Indonesia is an immense archipelago of more than 17,000 islands extending over 5000 km from east to west between 95 and 141 degrees E, and crossing the equator from 6 N to 11 S. It is situated at the boundaries of three major plates: Eurasia, India-Australia, and Pacific-Phillipine Sea.
Situated on a major fault and part of the infamous volcanic zone called the "Ring of Fire", Indonesia was created from violent seismic activity that created most of the 17,000 islands that form the nation today. The islands of Indonesia have a great effect on the change of the Australian and Pacific tectonic plates. The Australian plate changes slowly with an upward movement into the small plates of the Pacific plate that moves southward. Between these lines, the islands of Indonesia stretch out.
This makes Indonesia one of the most changing geological areas in the world. There are 400 volcanic mountains on the islands of Indonesia of which 100 are active.
The eruption of super volcano Toba (Nth Sumatra) some 74,000 years ago caused the worlds largest known explosion in 2 million years and formed a lake 100 km long and 30 km wide with an island in the middle the size of Singapore. Many scientists believe this eruption and its long-term impact on the earth altered the genetic make-up of the human species.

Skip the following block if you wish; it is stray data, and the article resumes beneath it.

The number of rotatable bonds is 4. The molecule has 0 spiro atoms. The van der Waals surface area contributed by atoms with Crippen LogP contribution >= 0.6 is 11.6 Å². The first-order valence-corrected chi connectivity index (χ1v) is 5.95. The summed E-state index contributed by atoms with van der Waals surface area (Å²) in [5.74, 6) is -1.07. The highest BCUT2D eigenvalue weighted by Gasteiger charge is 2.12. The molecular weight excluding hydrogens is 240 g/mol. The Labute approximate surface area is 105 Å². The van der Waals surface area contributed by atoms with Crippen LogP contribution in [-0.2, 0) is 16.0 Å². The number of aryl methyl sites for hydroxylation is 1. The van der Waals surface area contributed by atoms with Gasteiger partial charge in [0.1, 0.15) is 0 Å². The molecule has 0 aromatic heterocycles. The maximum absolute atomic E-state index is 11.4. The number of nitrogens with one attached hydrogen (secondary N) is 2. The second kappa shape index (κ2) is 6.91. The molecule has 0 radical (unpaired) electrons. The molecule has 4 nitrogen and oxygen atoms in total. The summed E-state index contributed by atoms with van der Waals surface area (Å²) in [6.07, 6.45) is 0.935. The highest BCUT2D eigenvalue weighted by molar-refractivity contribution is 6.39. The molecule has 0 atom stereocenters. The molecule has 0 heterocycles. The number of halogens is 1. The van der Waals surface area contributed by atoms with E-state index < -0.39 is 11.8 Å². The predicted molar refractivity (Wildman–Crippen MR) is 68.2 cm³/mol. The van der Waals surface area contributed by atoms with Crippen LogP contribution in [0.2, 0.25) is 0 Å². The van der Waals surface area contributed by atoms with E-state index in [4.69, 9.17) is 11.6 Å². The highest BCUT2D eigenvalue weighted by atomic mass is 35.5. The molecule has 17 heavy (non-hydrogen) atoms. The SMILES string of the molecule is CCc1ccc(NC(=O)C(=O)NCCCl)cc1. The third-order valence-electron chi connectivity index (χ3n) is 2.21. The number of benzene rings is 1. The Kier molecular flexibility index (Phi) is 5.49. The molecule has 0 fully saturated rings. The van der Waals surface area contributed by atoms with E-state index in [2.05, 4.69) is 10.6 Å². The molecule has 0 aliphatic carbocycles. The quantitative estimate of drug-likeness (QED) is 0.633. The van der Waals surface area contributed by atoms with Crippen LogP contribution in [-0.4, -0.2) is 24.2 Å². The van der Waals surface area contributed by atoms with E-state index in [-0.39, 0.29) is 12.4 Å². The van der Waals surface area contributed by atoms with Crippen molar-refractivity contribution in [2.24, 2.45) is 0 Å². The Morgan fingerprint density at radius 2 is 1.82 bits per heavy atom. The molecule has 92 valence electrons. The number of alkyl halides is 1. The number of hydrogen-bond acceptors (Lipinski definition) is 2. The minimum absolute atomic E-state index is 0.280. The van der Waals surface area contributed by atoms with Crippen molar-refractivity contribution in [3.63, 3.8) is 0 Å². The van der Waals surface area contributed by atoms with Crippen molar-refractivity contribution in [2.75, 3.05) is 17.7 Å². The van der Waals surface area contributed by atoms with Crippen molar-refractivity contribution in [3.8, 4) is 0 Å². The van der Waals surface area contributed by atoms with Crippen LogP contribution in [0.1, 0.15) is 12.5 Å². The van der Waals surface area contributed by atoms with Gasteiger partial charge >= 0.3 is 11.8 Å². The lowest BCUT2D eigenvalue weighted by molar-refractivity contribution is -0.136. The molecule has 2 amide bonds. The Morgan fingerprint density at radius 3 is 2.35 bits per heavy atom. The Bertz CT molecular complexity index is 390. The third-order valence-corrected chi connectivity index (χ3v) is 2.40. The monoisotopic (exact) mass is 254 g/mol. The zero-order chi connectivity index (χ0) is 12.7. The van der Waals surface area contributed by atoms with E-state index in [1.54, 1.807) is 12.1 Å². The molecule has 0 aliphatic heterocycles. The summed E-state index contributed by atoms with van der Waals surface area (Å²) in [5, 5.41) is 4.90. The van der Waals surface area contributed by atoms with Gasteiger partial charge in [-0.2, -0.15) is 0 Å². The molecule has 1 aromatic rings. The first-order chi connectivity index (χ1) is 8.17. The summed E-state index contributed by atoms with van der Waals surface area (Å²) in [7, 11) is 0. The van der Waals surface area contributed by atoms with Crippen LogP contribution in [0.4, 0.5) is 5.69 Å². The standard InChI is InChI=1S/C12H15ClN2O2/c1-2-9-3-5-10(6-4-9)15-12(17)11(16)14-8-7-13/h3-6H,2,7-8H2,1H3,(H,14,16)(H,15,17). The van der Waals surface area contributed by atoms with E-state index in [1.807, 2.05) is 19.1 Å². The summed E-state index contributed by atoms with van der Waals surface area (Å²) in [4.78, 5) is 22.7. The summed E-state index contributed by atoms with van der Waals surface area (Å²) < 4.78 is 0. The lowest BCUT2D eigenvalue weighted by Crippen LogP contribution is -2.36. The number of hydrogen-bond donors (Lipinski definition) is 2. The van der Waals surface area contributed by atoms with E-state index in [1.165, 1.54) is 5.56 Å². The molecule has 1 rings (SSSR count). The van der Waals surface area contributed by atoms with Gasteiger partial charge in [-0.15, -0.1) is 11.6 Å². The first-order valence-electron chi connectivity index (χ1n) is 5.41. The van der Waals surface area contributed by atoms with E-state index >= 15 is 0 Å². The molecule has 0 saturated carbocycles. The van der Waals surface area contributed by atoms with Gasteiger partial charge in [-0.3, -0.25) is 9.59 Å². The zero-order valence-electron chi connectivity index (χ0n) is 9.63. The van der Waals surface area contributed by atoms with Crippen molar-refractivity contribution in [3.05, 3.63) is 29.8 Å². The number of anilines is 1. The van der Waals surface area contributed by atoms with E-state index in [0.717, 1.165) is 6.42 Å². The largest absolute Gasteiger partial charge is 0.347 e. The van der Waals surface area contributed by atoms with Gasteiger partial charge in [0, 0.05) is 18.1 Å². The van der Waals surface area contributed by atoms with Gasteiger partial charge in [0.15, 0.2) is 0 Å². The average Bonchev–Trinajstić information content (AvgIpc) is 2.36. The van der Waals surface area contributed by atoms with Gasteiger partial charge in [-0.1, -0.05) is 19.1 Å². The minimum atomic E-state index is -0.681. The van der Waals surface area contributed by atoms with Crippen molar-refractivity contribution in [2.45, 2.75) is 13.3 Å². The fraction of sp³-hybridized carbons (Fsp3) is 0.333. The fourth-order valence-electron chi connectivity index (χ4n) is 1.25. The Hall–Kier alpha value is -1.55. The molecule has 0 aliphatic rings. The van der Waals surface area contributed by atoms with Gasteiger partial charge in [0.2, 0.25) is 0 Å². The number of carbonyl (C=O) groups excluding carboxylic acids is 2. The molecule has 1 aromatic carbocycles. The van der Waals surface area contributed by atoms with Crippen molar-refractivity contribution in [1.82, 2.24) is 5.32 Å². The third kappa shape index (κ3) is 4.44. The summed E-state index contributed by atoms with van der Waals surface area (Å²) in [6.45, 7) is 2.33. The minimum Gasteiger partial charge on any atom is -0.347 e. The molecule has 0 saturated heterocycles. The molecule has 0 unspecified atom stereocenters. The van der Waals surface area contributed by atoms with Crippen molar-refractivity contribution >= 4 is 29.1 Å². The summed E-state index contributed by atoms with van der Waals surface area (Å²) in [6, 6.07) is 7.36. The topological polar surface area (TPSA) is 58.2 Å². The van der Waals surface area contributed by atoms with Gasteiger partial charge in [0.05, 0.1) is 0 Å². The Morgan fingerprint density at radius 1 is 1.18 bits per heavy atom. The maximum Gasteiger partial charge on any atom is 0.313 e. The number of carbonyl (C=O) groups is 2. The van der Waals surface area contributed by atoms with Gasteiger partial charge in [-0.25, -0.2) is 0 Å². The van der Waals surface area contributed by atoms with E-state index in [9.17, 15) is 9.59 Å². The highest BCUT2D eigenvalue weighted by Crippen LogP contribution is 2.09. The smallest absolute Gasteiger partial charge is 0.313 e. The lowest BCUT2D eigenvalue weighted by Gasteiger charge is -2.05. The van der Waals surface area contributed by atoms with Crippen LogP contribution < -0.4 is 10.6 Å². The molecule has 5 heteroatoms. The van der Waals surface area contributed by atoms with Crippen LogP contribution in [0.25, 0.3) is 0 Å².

From the 1815 eruption of Mt Tambora to the 1883 explosion of Krakatau, Indonesia's seismic tragedies of the past twop centuries have altered human history well beyond the Pacific'c so-called Ring of Fire, sending geopolitical and economic repercussions across the planet.
The 1815 eruption of Mt. Tambora had far reaching effects. It killed 100,000 people on Sumbawa Island and as volcanic ash settled over the globe the Northern Hemisphere would come to know 1816 as "the year without a summer".
the 1883 eruption of Krakatau off southern Sumatra is considered by some historians to be the worlds first global media event. The invention of the telegraph and creation of news services like Reuters allowed many to "read of the devestation over breakfast the next day". Tsunamis generated by that eruption killed 40,000 on Java and Sumatra. The explosion was heard as far away as Australia and India and threw millions of tons of ash into the atmosphere that would cool temperatures around the world for many years.
Since 2000, earthquakes, volcanic eruptions and tsunamis have continued to disrupt life in Indonesia, causing the deaths of over 250,000 people and the destruction of 2,000,000 homes and buildings.